WASHINGTON, Oct 6 (Reuters) - The U.S. government has asked energy companies to fill out a one-page questionnaire about their plans to export oil, in a first step toward resolving some two dozen pending requests to ship lightly processed crude overseas, sources said.
The U.S. Commerce Department sent the survey around this summer to help it decide whether to further ease the four-decade old ban on crude exports, according to the five industry and legal sources.
In August, the Department's Bureau of Industry and Security (BIS) sent nine questions to companies that had requested rulings on whether they could export an ultra-light oil called condensate, people who had seen the questionnaire told Reuters. Those requests have been "held without action" since July, effectively removing any time frame for a decision, Reuters has reported.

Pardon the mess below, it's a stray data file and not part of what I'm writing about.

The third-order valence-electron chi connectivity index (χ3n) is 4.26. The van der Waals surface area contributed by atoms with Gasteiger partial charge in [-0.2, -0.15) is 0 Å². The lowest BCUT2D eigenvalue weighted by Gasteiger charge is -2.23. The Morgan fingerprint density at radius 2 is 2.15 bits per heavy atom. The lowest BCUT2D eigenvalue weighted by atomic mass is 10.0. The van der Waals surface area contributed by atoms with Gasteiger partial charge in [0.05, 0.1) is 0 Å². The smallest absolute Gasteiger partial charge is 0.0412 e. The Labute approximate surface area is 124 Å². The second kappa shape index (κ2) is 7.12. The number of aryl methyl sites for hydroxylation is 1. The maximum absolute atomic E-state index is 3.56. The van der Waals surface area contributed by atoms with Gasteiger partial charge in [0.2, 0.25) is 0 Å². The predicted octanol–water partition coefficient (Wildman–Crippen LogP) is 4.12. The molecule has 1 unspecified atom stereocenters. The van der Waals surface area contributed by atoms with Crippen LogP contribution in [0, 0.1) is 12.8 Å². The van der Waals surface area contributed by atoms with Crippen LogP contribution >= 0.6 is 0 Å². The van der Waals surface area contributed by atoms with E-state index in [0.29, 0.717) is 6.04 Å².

The survey included basic questions about the type of oil used for feedstock, the distillation process required to transform it from raw crude into oil products, and the specific characteristics of the output, they said.
"It's an attempt to get the same information from everyone so they are operating on the same basis," said one source, who spoke on condition of anonymity because the applications are private. "It goes to how the (petroleum) products are produced and what products result."
The document arrived more than a month after Pioneer Natural Resources and Enterprise Product Partners confirmed that the BIS said they could export condensate overseas after it had been lightly processed.
That news created a storm of confusion and generated questions from Washington to Houston, putting the BIS under scrutiny as speculation rose that the administration was changing the ban on crude exports. As the office dealt with the uproar over condensate, it was also tied up with work on new sanctions on Russia's oil sector, sources said.
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